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Multifunctional Scanning Probe/Confocal-Raman

Location: Singh Center For Nanotechnology
Coordinator: Prof. Robert W. Carpick
Contact Person(s):
Matthew Brukman (microscope)
Ritesh Agarwal (ultrafast laser)

Multifunctional Scanning Probe/Confocal-RamanWith matching support from LRSM and other sources, Penn received a $630,000 NSF MRI grant in 2009 to acquire a multifunctional nanoprobe microscope for imaging and spectroscopy of materials. The system combines atomic force microscopy (AFM), near-field scanning optical microscopy (NSOM) and confocal Raman microscopy in a single, multifunctional instrument to enable a broad and powerful array of micro- and nanoscale microscopy and spectroscopy studies. The light sources for the NSOM and Raman components involves a standard laser source as well as a compact, turnkey tunable laser. This tunable laser provides two important capabilities: (1) tunable output wavelength from 350 – 1080 nm, for a broad range of spectroscopy experiments; and (2) femtosecond operation for time-resolved measurements of dynamic nanoscale phenomena. It can function in combination with the microscope for custom spectromicroscopy experiments, but can also be used as a stand-alone laser source for powerful spectroscopy studies of nanostructures and other materials when not needed for microscopy studies, thus maximizing its use. This shared instrumentation is designated as a SEF within the LRSM. The tunable laser along with significant supporting optics was purchased from Coherent. It has been installed and integrated with an existing spectroscopy platform for versatile experimentation. The system is functioning and available for use. It is currently installed in a lab within the Singh Center for Nanotechnology, directly across the hall from the instruments in the NanoCharacterization Facility, another LRSM SEF. The laboratory was specifically designed to accommodate this instrumentation. The lab includes vibration and EMI isolation, low and quiet air flow, and enhanced temperature control all to enhance the performance of this instrumentation. Several groups are making use of the instrumentation on an ongoing basis. This instrumentation is co-supported by the Singh Center for Nanotechnology, which is supported by the NSF National Nanotechnology Coordinated Infrastructure Program under grant NNCI-2025608.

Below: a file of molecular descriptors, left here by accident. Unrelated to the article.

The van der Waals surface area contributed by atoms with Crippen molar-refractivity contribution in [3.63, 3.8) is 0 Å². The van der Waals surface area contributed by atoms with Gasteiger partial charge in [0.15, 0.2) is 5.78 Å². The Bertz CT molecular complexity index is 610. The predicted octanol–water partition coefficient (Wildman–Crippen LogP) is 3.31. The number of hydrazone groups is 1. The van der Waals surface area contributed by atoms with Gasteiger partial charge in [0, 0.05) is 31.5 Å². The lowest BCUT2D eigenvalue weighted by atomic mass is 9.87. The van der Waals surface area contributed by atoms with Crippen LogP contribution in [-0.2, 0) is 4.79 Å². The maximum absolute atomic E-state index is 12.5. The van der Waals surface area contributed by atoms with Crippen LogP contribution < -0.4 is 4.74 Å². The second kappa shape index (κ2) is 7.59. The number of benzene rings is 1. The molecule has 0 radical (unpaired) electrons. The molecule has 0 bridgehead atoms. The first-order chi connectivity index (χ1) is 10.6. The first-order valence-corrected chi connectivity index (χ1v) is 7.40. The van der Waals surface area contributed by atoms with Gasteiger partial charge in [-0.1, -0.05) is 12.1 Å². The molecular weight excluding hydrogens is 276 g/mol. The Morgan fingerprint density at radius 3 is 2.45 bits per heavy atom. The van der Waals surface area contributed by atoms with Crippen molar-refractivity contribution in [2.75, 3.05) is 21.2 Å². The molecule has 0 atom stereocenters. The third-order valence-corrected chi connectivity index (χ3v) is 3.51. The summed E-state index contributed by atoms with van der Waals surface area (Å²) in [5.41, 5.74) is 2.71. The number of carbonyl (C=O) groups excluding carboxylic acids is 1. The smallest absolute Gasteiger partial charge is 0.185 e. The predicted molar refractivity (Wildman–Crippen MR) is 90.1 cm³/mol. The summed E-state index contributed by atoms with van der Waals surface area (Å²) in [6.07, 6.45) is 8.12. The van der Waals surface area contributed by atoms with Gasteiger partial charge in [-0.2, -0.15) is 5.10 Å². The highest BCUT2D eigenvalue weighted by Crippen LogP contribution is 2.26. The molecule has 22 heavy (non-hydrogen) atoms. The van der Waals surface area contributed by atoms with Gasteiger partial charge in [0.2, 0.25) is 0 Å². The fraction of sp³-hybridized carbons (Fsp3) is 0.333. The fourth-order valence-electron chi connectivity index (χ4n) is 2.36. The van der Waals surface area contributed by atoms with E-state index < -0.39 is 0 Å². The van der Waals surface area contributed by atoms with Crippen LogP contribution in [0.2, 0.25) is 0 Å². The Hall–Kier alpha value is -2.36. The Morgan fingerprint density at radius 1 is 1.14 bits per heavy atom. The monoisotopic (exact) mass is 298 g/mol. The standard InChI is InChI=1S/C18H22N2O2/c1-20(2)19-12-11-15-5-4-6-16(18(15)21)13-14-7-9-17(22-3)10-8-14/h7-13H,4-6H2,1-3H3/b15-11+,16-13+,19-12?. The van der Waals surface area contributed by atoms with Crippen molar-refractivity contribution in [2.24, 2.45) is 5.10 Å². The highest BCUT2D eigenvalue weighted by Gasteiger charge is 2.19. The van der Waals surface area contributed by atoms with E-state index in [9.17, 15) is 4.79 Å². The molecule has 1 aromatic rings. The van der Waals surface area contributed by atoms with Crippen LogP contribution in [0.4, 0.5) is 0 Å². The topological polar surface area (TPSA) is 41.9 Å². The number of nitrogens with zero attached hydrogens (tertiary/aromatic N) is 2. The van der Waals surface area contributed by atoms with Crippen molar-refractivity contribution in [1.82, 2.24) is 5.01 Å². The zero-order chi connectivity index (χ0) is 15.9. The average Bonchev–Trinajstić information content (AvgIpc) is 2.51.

The facility has no instruments.